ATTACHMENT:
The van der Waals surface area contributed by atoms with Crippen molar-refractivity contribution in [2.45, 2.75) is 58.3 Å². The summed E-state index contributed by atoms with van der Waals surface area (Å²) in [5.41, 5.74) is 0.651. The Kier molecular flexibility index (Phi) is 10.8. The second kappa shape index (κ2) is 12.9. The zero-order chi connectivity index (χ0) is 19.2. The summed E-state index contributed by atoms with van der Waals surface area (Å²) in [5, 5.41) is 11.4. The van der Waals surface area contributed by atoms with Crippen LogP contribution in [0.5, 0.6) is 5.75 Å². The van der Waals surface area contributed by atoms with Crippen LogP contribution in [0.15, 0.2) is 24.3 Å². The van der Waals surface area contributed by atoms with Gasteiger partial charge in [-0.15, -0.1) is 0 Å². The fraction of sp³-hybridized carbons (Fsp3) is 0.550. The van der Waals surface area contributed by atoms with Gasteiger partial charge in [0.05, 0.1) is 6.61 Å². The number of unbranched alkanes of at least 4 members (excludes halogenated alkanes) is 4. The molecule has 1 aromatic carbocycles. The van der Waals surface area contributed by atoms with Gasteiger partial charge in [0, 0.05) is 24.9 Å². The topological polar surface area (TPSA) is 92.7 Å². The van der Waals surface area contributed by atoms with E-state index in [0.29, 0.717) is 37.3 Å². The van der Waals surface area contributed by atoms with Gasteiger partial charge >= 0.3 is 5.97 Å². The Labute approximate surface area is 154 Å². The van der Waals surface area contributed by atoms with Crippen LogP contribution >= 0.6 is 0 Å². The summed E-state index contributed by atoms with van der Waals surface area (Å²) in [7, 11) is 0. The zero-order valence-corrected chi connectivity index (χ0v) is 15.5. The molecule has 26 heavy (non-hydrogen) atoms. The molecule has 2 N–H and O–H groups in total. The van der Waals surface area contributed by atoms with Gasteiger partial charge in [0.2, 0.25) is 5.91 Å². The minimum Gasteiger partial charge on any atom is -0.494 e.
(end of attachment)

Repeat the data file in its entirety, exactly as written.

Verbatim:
The van der Waals surface area contributed by atoms with Crippen molar-refractivity contribution in [2.45, 2.75) is 58.3 Å². The summed E-state index contributed by atoms with van der Waals surface area (Å²) in [5.41, 5.74) is 0.651. The Kier molecular flexibility index (Phi) is 10.8. The second kappa shape index (κ2) is 12.9. The zero-order chi connectivity index (χ0) is 19.2. The summed E-state index contributed by atoms with van der Waals surface area (Å²) in [5, 5.41) is 11.4. The van der Waals surface area contributed by atoms with Crippen LogP contribution in [0.5, 0.6) is 5.75 Å². The van der Waals surface area contributed by atoms with Crippen LogP contribution in [0.15, 0.2) is 24.3 Å². The van der Waals surface area contributed by atoms with Gasteiger partial charge in [-0.15, -0.1) is 0 Å². The fraction of sp³-hybridized carbons (Fsp3) is 0.550. The van der Waals surface area contributed by atoms with Gasteiger partial charge in [0.05, 0.1) is 6.61 Å². The number of unbranched alkanes of at least 4 members (excludes halogenated alkanes) is 4. The molecule has 1 aromatic carbocycles. The van der Waals surface area contributed by atoms with Gasteiger partial charge in [0, 0.05) is 24.9 Å². The topological polar surface area (TPSA) is 92.7 Å². The van der Waals surface area contributed by atoms with E-state index in [0.29, 0.717) is 37.3 Å². The van der Waals surface area contributed by atoms with Gasteiger partial charge >= 0.3 is 5.97 Å². The Labute approximate surface area is 154 Å². The van der Waals surface area contributed by atoms with Crippen LogP contribution >= 0.6 is 0 Å². The summed E-state index contributed by atoms with van der Waals surface area (Å²) in [7, 11) is 0. The zero-order valence-corrected chi connectivity index (χ0v) is 15.5. The molecule has 26 heavy (non-hydrogen) atoms. The molecule has 2 N–H and O–H groups in total. The van der Waals surface area contributed by atoms with Gasteiger partial charge in [0.2, 0.25) is 5.91 Å². The minimum Gasteiger partial charge on any atom is -0.494 e.